A few days ago, we reported on a hacking group, named Shadow Brokers, which claimed to have gained access to NSA-affiliated hacking tools and exploits. At the time, security experts tentatively said the exploits posted as proof of the breach seemed legitimate. Now there’s more corroborating evidence, with Cisco admitting that its software has been vulnerable for years to one of the exploits that was published.
Shadow Brokers published a number of exploits online, claimed to have been taken from the Equation Group. This second group is an elite hacking operation, believed to either be directly part of, or have very strong ties with, the NSA. While none of the exploits posted online by Shadow Brokers is more recent than 2013, that doesn’t seem to have impacted their potency. And you don’t have to look further than Cisco for proof of that.
Two of the exploits leaked, brilliantly named EPICBANANA and EXTRABACON, target Cisco’s hardware and firewall software – exactly the products the company claims keep other businesses secure. The good news is that the EPICBANANA flaw, which is a Cisco ASA CLI Remote Code Execution vulnerability, was patched back in 2011, though older versions of Cisco’s Adaptive Security Appliance (ASA) software are still vulnerable. The second bit of good news is that both exploits require some special circumstances and access to internal company data to be used.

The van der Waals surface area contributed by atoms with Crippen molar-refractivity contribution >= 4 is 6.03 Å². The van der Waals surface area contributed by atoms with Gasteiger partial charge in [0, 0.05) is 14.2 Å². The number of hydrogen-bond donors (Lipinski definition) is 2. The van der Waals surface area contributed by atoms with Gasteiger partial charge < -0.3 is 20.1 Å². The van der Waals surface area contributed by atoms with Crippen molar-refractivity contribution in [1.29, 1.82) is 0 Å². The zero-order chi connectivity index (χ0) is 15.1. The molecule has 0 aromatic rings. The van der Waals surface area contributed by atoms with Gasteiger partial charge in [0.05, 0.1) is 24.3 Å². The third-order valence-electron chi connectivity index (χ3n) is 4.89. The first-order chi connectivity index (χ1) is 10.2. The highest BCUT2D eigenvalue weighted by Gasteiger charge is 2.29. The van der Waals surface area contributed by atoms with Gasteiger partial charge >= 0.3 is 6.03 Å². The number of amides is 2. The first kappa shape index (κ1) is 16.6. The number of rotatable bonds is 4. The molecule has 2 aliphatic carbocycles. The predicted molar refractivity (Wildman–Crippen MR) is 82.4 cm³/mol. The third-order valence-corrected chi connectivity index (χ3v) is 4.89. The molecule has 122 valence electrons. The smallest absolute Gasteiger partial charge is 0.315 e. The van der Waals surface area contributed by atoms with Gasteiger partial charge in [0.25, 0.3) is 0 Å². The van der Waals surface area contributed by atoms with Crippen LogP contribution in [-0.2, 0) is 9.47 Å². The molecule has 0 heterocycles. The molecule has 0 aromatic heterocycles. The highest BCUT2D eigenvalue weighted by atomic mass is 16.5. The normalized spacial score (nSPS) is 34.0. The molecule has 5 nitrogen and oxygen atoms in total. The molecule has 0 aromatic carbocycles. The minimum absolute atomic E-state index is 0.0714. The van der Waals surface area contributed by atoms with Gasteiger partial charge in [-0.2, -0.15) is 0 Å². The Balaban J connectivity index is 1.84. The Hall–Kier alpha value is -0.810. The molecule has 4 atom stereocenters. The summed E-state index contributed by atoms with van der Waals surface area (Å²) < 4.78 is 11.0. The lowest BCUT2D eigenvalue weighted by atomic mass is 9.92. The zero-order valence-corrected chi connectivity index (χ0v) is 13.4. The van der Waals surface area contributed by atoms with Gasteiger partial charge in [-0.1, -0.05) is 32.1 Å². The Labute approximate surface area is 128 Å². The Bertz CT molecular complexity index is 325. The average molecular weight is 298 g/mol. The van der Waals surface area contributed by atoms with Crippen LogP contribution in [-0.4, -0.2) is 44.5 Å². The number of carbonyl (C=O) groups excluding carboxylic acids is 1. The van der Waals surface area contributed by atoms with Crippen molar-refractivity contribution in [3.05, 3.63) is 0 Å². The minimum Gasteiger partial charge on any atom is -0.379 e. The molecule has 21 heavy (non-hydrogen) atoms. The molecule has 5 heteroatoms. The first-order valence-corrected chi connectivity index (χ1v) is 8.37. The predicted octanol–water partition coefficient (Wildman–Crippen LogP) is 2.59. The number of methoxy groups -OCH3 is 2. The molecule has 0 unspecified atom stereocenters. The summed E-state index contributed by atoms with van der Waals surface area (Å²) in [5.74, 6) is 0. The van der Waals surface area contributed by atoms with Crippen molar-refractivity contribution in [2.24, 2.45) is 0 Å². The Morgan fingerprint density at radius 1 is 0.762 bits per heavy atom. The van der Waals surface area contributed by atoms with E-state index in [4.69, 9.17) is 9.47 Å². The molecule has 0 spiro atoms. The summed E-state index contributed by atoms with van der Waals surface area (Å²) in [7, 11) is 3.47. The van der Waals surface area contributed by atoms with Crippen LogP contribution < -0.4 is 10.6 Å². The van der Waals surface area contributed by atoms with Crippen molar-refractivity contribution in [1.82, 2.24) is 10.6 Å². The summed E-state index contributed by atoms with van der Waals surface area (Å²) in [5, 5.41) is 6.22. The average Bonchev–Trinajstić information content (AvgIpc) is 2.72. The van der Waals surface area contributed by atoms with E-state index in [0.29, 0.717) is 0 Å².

The bad news is that EXTRABACON, an SNMP flaw that can be used to get into Cisco’s ASA, PIX and Firewall Service Module, was publicly discovered with this data dump from the hackers – but it’s been known about for at least three years. The really bad news is that there’s currently no patch available, though Cisco has taken steps to partially mitigate the issue.
With Cisco’s admission that these flaws are not only real, but possibly being exploited in the wild, there’s now clear evidence that at least some of the exploits taken and leaked by Shadow Brokers are very much real. But that doesn’t prove they actually hacked the NSA just yet.